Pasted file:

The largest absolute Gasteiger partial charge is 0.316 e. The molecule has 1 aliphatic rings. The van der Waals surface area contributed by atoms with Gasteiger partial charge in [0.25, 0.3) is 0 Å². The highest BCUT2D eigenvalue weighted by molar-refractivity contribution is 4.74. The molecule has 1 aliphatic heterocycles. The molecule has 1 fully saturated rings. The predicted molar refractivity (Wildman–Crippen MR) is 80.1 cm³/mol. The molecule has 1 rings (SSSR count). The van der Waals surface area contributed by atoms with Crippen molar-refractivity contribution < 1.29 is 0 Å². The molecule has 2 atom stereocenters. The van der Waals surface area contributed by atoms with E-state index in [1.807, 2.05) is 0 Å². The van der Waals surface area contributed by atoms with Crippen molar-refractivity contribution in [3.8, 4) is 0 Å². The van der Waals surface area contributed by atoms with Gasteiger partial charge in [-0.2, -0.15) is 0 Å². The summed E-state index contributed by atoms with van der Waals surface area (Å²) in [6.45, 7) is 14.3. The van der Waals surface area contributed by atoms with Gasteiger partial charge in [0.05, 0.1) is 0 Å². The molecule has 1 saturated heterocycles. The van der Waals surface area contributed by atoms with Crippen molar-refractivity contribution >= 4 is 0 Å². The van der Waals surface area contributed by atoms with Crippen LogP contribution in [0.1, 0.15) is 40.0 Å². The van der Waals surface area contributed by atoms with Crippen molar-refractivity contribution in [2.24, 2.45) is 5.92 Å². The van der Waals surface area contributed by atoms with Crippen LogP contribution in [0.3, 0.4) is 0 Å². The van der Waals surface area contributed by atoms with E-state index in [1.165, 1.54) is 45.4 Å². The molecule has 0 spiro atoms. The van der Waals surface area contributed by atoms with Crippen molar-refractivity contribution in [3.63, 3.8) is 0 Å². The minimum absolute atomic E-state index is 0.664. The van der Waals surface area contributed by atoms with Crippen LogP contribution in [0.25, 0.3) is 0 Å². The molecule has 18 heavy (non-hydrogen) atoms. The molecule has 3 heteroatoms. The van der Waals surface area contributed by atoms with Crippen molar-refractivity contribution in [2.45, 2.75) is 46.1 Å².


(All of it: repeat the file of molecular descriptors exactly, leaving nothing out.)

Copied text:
The largest absolute Gasteiger partial charge is 0.316 e. The molecule has 1 aliphatic rings. The van der Waals surface area contributed by atoms with Gasteiger partial charge in [0.25, 0.3) is 0 Å². The highest BCUT2D eigenvalue weighted by molar-refractivity contribution is 4.74. The molecule has 1 aliphatic heterocycles. The molecule has 1 fully saturated rings. The predicted molar refractivity (Wildman–Crippen MR) is 80.1 cm³/mol. The molecule has 1 rings (SSSR count). The van der Waals surface area contributed by atoms with Crippen molar-refractivity contribution < 1.29 is 0 Å². The molecule has 2 atom stereocenters. The van der Waals surface area contributed by atoms with E-state index in [1.807, 2.05) is 0 Å². The van der Waals surface area contributed by atoms with Crippen molar-refractivity contribution in [3.8, 4) is 0 Å². The van der Waals surface area contributed by atoms with Gasteiger partial charge in [-0.2, -0.15) is 0 Å². The summed E-state index contributed by atoms with van der Waals surface area (Å²) in [6.45, 7) is 14.3. The van der Waals surface area contributed by atoms with Gasteiger partial charge in [0.05, 0.1) is 0 Å². The molecule has 1 saturated heterocycles. The van der Waals surface area contributed by atoms with Crippen molar-refractivity contribution >= 4 is 0 Å². The van der Waals surface area contributed by atoms with Crippen LogP contribution in [0.1, 0.15) is 40.0 Å². The van der Waals surface area contributed by atoms with Crippen molar-refractivity contribution in [2.24, 2.45) is 5.92 Å². The van der Waals surface area contributed by atoms with Crippen LogP contribution in [0.3, 0.4) is 0 Å². The van der Waals surface area contributed by atoms with E-state index in [1.165, 1.54) is 45.4 Å². The molecule has 0 spiro atoms. The van der Waals surface area contributed by atoms with Crippen molar-refractivity contribution in [3.63, 3.8) is 0 Å². The minimum absolute atomic E-state index is 0.664. The van der Waals surface area contributed by atoms with Crippen LogP contribution in [0.25, 0.3) is 0 Å². The molecule has 18 heavy (non-hydrogen) atoms. The molecule has 3 heteroatoms. The van der Waals surface area contributed by atoms with Crippen molar-refractivity contribution in [2.45, 2.75) is 46.1 Å².